Retia Medical, an innovator in hemodynamic monitoring that helps clinicians guide care to prevent complications from high-risk surgeries such as heart attacks, strokes, and acute kidney injuries, today announced that Bernd Saugel, MD, EDIC joins other distinguished clinicians on Retia Medical’s Clinical Advisory Board.
Dr. Bernard Saugel is a Full Professor of Anesthesiology and Vice Chair in the Department of Anesthesiology, Center of Anesthesiology and Intensive Care Medicine of the University Medical Center Hamburg-Eppendorf (Hamburg, Germany).
Segal has published more than 190 original articles and didactic reviews in peer-reviewed journals and serves as Associate Editor (Cardiovascular) of the Journal of Clinical Monitoring and Computing and as Section Editor (Cardiovascular) of the Journal of Critical Care. Dr. Saugel is also the Chair of the Scientific Subcommittee 14 (monitoring, ultrasound and equipment) of the European Society of Anesthesiology and Intensive Care (ESAIC) and the Deputy Chair of the Cardiovascular Dynamics Section of the European Society of Intensive Care Medicine (ESICM).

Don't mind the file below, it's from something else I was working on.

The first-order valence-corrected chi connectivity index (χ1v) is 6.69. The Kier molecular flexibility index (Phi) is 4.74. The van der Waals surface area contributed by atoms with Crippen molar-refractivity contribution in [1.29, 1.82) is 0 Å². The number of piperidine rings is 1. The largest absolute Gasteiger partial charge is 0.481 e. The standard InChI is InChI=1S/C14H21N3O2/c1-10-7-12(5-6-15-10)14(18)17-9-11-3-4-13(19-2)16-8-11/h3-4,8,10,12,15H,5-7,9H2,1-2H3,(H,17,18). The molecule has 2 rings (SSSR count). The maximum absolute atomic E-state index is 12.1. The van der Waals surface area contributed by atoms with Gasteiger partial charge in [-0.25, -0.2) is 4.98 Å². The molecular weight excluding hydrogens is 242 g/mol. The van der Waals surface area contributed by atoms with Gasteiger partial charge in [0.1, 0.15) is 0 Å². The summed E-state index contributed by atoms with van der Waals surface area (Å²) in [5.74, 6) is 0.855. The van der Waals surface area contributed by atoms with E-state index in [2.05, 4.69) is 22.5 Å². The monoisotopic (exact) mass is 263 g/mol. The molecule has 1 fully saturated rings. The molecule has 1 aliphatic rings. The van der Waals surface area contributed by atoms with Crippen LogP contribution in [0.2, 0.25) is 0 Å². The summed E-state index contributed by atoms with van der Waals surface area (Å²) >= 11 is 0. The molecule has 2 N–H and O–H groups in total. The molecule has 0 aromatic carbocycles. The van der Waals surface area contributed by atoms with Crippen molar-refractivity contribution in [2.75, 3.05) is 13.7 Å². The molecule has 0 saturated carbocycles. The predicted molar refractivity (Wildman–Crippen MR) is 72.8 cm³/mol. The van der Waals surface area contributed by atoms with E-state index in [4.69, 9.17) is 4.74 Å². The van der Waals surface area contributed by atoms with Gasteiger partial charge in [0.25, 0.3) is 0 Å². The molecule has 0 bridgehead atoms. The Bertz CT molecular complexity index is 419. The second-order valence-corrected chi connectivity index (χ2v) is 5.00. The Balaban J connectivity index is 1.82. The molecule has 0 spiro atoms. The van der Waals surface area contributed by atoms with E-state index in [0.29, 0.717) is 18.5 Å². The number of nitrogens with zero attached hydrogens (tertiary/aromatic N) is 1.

As a Visiting Professor he collaborates with the Department of Outcomes Research, Anesthesiology Institute, Cleveland Clinic, Cleveland, OH, USA (Chair: Prof. Dr. Daniel I. Sessler) and he is a Major Regional Director of the Outcomes Research Consortium, Cleveland, OH, USA.
His main field of research is the hemodynamic management of high-risk patients having surgery and critically ill patients. He especially focuses on concepts of “personalized hemodynamic management” using advanced innovative hemodynamic monitoring methods in perioperative and intensive care medicine.
“We are delighted to welcome Dr. Saugel to our Clinical Advisory Board,” said Marc Zemel, S.M., M.B.A., co-founder and Chief Executive Officer of Retia Medical. “We look forward to working with him as a recognized leader in peri-operative and critical care to help streamline the use of hemodynamic monitoring in clinical practice and guide our efforts to develop novel algorithms and devices that can help clinicians prevent complications in high-risk patients.”